APRIL 26 2007 11:54h
Nigeria\'s president-elect, Umaru Yar\'Adua, has said he won disputed elections fair and square.
Foreign governments had been either silent or critical about the April 21 election that gave Yar'Adua a mandate to lead the African state of 140 million people for four years, until President Thabo Mbeki wrote to congratulate him.
"In his congratulatory letter ... Mbeki expressed South Africa's intention to forge closer working relations between the two countries," the Department of Foreign Affairs said in a statement late on Wednesday.
Backing from South Africa, the continent's biggest diplomatic power, will come as a relief to Yar'Adua after widespread condemnation of the elections.
Mbeki said he hoped parties and candidates would use only constitutional means to redress grievances.
The U.S. State Department said earlier in the week the polls were "flawed" and has not yet sent a message to Yar'Adua. European Union observers said the elections were "not credible" and "fell far short of basic international standards".
Observers from the regional West African bloc ECOWAS were among those who criticised the polls, but most African governments were expected not to openly contest the result.
Analysts say there is an unwritten rule in Africa that governments do not speak out about the internal affairs of other states, although the African Union has tried to promote more criticism through a "peer review" mechanism. The handover of power from President Olusegun Obasanjo to Yar'Adua on May 29 will be the first from one civilian president to another in the history of Africa's most populous country.
But many Nigerians say Obasanjo picked Yar'Adua, a retiring governor of remote Katsina State, as his successor because he intends to continue to influence Nigerian affairs through Yar'Adua after he steps down.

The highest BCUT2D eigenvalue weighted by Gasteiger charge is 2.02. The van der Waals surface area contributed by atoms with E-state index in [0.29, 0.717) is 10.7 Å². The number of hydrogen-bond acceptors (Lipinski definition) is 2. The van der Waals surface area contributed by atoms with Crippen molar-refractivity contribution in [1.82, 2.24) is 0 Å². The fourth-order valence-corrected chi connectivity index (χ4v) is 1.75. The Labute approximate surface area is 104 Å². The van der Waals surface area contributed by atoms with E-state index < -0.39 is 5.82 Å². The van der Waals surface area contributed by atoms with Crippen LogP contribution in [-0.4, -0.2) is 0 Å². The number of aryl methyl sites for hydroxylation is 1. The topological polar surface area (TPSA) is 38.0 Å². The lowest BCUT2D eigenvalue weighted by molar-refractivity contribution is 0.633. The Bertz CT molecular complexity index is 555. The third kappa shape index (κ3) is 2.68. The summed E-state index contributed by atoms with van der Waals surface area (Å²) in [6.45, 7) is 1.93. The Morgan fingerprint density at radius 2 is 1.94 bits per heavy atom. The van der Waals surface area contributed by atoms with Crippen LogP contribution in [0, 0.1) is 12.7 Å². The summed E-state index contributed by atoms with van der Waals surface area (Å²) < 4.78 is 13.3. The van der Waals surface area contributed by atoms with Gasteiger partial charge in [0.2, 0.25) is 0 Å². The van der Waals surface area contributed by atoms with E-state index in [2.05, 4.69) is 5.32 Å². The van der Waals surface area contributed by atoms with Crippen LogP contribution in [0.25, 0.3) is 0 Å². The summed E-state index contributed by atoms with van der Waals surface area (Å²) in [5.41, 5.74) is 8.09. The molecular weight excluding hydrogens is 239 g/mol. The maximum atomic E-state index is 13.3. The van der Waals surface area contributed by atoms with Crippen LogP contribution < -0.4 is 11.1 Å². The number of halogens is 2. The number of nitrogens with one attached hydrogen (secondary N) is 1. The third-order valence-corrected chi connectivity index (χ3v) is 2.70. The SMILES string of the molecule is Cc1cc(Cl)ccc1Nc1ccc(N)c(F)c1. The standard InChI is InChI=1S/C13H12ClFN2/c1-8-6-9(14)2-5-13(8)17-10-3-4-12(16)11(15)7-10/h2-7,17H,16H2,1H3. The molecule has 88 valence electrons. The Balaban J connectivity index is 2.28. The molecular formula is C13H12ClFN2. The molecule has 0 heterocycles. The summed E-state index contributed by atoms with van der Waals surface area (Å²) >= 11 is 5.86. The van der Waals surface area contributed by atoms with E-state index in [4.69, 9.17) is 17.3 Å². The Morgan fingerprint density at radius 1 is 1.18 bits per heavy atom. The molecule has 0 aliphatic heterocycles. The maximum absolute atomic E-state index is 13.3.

"FAIR AND SQUARE"
Yar'Adua, who has denied he would be Obasanjo's puppet, defended his election victory.
"I believe I won this election fair and square," he told the BBC in an interview late on Wednesday.
"Anybody who is aggrieved has the right to seek redress in our law courts and once the law courts pass judgment I will respect whatever judgment the law courts pass," he said.
Opposition parties have rejected Yar'Adua's landslide victory and are calling for mass protests on May Day. Some opposition politicians have said they wanted the election cancelled and re-run under an interim government.
"The Nigerian constitution does not provide for an interim national government. You see, that call sounds to me like the era of the military," Yar'Adua said.
Nigeria, which is also Africa's biggest oil producer, returned to civilian government in 1999 after three decades of almost continuous military rule.
"If today the election tribunal rules that the election has not complied substantially with the rules, I will willingly accept. But if someone says they want elections cancelled without proper due process I will not agree," Yar'Adua said.
Nigeria also held elections for state governors and houses of assembly on April 14, and observers reported widespread abuses on that day as well.
Candidates have five weeks after the elections to take their complaints to electoral tribunals, but in many cases polling did not happen at all, so electoral fraud will be hard to prove.